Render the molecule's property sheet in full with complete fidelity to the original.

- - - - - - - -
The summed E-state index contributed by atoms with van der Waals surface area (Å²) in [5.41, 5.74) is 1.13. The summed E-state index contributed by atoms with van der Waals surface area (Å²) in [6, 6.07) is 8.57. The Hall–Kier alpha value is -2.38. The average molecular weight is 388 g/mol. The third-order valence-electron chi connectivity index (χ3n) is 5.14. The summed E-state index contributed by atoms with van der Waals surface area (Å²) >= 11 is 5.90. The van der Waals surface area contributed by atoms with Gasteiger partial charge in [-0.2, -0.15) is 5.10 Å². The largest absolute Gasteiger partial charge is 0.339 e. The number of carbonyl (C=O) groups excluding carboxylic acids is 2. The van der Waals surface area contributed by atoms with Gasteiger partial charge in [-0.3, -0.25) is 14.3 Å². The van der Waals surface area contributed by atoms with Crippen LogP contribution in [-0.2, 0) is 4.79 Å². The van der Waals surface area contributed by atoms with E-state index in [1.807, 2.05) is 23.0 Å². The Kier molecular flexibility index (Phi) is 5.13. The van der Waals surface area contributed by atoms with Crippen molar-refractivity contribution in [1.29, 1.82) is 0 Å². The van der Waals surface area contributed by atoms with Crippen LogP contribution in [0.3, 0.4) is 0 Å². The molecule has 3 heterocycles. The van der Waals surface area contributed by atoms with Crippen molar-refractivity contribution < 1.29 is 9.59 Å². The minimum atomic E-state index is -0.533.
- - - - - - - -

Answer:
The summed E-state index contributed by atoms with van der Waals surface area (Å²) in [5.41, 5.74) is 1.13. The summed E-state index contributed by atoms with van der Waals surface area (Å²) in [6, 6.07) is 8.57. The Hall–Kier alpha value is -2.38. The average molecular weight is 388 g/mol. The third-order valence-electron chi connectivity index (χ3n) is 5.14. The summed E-state index contributed by atoms with van der Waals surface area (Å²) >= 11 is 5.90. The van der Waals surface area contributed by atoms with Gasteiger partial charge in [-0.2, -0.15) is 5.10 Å². The largest absolute Gasteiger partial charge is 0.339 e. The number of carbonyl (C=O) groups excluding carboxylic acids is 2. The van der Waals surface area contributed by atoms with Gasteiger partial charge in [-0.3, -0.25) is 14.3 Å². The van der Waals surface area contributed by atoms with Crippen LogP contribution in [-0.2, 0) is 4.79 Å². The van der Waals surface area contributed by atoms with E-state index in [1.807, 2.05) is 23.0 Å². The Kier molecular flexibility index (Phi) is 5.13. The van der Waals surface area contributed by atoms with Crippen molar-refractivity contribution in [1.29, 1.82) is 0 Å². The van der Waals surface area contributed by atoms with Crippen LogP contribution in [0.3, 0.4) is 0 Å². The molecule has 3 heterocycles. The van der Waals surface area contributed by atoms with Crippen molar-refractivity contribution < 1.29 is 9.59 Å². The minimum atomic E-state index is -0.533.